2. “How lucky are you and why?” — Airbnb, content manager 3. “If you were a pizza delivery man, how would you benefit from scissors?” — Apple, specialist 4. “If you could sing one song on American Idol, what would it be?” — Red Frog Events, event coordinator 5. “Are you more of a hunter or a gatherer?” — Dell, account manager 6. “If you were on an island and could only bring three things, what would you bring?” — Yahoo, search quality analyst 7. “If you were a box of cereal, what would you be and why?” — Bed Bath & Beyond, sales associate 8. “Do you believe in Bigfoot?” — Norwegian Cruise Line, casino marketing coordinator 9. “Why is a tennis ball fuzzy?” — Xerox, client manager 10. “What is your least favorite thing about humanity?” — ZocDoc, operations associate 11. “How would you use Yelp to find the number of businesses in the U.S.?” — Factual, software engineer 12. “How honest are you?” — Allied Telesis, executive assistant 13. “How many square feet of pizza are eaten in the U.S. each year?” — Goldman Sachs, programmer analyst 14. “Can you instruct someone how to make an origami cootie catcher with just words?” — LivingSocial, consumer advocate 15. “If you were 80 years old, what would you tell your children?” — McKinsey & Company, associate 16. “Youre a new addition to the crayon box, what color would you be and why?” — Urban Outfitters sales associate 17. “How does the internet work?” — Akamai, director

And as a Google spokesperson told ABCNews around the same time: “We have shifted away from these types of questions because candidates hate them, answers leak easily and, most importantly, research on the connection between being able to correctly solve a brainteaser and future job performance and/or IQ is questionable and inconsistent.”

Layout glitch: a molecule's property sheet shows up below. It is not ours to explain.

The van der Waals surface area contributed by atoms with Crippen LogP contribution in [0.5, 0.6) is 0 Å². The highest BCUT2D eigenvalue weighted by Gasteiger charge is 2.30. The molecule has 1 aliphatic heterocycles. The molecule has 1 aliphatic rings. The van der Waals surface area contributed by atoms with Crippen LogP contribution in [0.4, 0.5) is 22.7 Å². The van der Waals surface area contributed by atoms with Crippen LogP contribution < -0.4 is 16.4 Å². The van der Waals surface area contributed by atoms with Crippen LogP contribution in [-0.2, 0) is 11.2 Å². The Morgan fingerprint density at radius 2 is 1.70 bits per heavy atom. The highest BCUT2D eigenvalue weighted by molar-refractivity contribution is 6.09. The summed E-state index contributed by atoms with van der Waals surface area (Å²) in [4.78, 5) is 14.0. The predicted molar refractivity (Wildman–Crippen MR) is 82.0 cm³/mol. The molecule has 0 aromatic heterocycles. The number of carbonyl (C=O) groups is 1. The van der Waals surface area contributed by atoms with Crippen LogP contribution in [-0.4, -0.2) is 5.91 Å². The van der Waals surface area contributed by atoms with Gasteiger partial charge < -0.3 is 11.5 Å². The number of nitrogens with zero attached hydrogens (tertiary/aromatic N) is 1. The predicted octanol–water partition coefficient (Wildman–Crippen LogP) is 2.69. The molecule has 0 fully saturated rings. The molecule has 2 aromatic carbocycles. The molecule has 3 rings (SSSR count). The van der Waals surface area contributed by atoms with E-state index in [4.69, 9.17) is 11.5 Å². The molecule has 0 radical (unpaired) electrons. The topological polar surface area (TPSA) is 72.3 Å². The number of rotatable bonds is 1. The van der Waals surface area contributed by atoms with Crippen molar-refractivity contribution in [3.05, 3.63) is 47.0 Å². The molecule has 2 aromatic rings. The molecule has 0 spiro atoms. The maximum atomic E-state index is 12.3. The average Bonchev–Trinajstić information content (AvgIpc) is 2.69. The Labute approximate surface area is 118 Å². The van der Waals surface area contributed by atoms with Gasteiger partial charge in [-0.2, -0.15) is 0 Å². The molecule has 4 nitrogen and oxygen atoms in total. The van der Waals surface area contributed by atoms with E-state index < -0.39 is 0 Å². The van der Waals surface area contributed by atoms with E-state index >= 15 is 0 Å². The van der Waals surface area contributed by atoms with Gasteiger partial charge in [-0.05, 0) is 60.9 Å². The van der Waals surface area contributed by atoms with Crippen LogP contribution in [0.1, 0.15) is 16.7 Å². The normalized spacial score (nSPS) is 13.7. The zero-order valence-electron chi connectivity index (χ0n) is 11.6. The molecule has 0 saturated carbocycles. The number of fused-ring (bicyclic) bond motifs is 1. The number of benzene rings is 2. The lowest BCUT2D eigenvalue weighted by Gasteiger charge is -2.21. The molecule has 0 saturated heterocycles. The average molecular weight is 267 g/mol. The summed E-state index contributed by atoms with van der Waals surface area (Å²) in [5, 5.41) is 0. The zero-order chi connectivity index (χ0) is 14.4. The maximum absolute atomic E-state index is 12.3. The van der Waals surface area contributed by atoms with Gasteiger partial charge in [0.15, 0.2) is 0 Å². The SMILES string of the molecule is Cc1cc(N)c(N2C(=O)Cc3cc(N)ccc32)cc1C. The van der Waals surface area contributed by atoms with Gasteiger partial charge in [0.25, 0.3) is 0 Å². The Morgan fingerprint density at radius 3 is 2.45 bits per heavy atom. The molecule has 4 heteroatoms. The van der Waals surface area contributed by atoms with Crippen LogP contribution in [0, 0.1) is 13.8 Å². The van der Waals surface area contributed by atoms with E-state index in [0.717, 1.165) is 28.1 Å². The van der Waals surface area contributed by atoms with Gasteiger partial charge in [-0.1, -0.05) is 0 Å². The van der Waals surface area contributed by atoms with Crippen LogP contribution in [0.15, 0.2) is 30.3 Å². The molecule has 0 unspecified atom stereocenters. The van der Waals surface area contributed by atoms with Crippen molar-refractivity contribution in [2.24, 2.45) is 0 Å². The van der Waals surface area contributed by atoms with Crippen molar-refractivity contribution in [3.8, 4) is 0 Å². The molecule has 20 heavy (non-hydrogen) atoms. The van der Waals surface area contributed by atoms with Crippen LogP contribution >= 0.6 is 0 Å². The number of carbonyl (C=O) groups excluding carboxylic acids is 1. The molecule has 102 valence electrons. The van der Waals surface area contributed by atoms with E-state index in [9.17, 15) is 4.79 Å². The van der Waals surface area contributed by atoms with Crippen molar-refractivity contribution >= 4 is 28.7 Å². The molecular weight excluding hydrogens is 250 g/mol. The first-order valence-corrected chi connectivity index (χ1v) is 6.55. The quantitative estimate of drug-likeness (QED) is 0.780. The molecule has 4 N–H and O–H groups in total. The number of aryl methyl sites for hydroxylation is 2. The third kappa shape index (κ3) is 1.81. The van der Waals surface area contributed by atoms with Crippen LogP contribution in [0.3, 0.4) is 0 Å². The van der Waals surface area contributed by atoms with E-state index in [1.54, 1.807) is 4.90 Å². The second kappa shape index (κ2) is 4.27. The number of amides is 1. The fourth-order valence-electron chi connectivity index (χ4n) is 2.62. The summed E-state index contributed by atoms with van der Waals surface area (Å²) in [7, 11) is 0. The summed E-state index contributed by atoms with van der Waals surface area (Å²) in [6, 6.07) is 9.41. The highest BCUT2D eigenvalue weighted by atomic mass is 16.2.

These sorts of brainteaser interview questions have been well-documented, even spurring an advice book on how to navigate them. The basic idea is that they test an employees ability to think outside the box (based on the content) and on their feet (based on the level of surprise the question might pose).

18. “If there was a movie produced about your life, who would play you and why?” — SinglePlatform, inside sales consultant 19. “Whats the color of money?” — American Heart Association, project manager 20. “What was the last gift you gave someone?” — Gallup, data analyst 21. “What is the funniest thing that has happened to you recently?” — Applebee’s, bartender/neighborhood expert server 22. “How many snow shovels sold in the U.S. last year?” — TASER, leadership development program 23. “It’s Thursday; we’re staffing you on a telecommunications project in Calgary, Canada on Monday. Your flight and hotel are booked; your visa is ready. What are the top five things you do before you leave?” — ThoughtWorks, junior consultant 24. “Describe to me the process and benefits of wearing a seatbelt.” — Active Network, client applications specialist 25. “Have you ever been on a boat?” — Applied Systems, graphic designer